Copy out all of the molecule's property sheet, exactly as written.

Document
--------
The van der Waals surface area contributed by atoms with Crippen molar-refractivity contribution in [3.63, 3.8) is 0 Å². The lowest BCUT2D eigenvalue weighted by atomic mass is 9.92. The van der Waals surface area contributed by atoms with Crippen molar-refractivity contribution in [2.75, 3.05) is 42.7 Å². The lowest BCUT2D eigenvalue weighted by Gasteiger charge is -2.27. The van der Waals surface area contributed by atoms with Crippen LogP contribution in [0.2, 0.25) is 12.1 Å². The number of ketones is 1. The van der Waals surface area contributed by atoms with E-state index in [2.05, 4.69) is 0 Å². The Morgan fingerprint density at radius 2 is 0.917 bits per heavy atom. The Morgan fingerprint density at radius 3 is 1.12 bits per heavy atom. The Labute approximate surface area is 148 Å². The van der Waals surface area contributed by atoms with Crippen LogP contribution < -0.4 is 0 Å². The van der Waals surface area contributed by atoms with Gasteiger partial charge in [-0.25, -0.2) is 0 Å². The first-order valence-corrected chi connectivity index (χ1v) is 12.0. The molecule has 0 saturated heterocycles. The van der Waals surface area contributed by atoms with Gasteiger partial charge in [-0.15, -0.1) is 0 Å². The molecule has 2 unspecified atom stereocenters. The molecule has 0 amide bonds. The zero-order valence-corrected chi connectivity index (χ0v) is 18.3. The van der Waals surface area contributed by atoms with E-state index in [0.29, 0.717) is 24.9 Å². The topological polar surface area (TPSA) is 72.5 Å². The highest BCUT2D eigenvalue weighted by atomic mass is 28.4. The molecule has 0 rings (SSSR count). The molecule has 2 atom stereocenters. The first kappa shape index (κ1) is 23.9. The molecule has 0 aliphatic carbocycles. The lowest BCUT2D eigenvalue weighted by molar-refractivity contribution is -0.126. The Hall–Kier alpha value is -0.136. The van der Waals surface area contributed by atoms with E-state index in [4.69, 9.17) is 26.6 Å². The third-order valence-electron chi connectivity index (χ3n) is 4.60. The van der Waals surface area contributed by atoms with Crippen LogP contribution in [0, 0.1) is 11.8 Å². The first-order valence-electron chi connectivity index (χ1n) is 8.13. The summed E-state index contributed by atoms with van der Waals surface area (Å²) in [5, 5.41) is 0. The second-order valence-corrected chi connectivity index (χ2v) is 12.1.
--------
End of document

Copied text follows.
The van der Waals surface area contributed by atoms with Crippen molar-refractivity contribution in [3.63, 3.8) is 0 Å². The lowest BCUT2D eigenvalue weighted by atomic mass is 9.92. The van der Waals surface area contributed by atoms with Crippen molar-refractivity contribution in [2.75, 3.05) is 42.7 Å². The lowest BCUT2D eigenvalue weighted by Gasteiger charge is -2.27. The van der Waals surface area contributed by atoms with Crippen LogP contribution in [0.2, 0.25) is 12.1 Å². The number of ketones is 1. The van der Waals surface area contributed by atoms with E-state index in [2.05, 4.69) is 0 Å². The Morgan fingerprint density at radius 2 is 0.917 bits per heavy atom. The Morgan fingerprint density at radius 3 is 1.12 bits per heavy atom. The Labute approximate surface area is 148 Å². The van der Waals surface area contributed by atoms with Crippen LogP contribution < -0.4 is 0 Å². The van der Waals surface area contributed by atoms with Gasteiger partial charge in [-0.25, -0.2) is 0 Å². The first-order valence-corrected chi connectivity index (χ1v) is 12.0. The molecule has 0 saturated heterocycles. The van der Waals surface area contributed by atoms with Gasteiger partial charge in [-0.15, -0.1) is 0 Å². The molecule has 2 unspecified atom stereocenters. The molecule has 0 amide bonds. The zero-order valence-corrected chi connectivity index (χ0v) is 18.3. The van der Waals surface area contributed by atoms with E-state index in [0.29, 0.717) is 24.9 Å². The topological polar surface area (TPSA) is 72.5 Å². The highest BCUT2D eigenvalue weighted by atomic mass is 28.4. The molecule has 0 rings (SSSR count). The molecule has 2 atom stereocenters. The first kappa shape index (κ1) is 23.9. The molecule has 0 aliphatic carbocycles. The lowest BCUT2D eigenvalue weighted by molar-refractivity contribution is -0.126. The Hall–Kier alpha value is -0.136. The van der Waals surface area contributed by atoms with E-state index in [4.69, 9.17) is 26.6 Å². The third-order valence-electron chi connectivity index (χ3n) is 4.60. The van der Waals surface area contributed by atoms with Crippen LogP contribution in [0, 0.1) is 11.8 Å². The first-order valence-electron chi connectivity index (χ1n) is 8.13. The summed E-state index contributed by atoms with van der Waals surface area (Å²) in [5, 5.41) is 0. The second-order valence-corrected chi connectivity index (χ2v) is 12.1.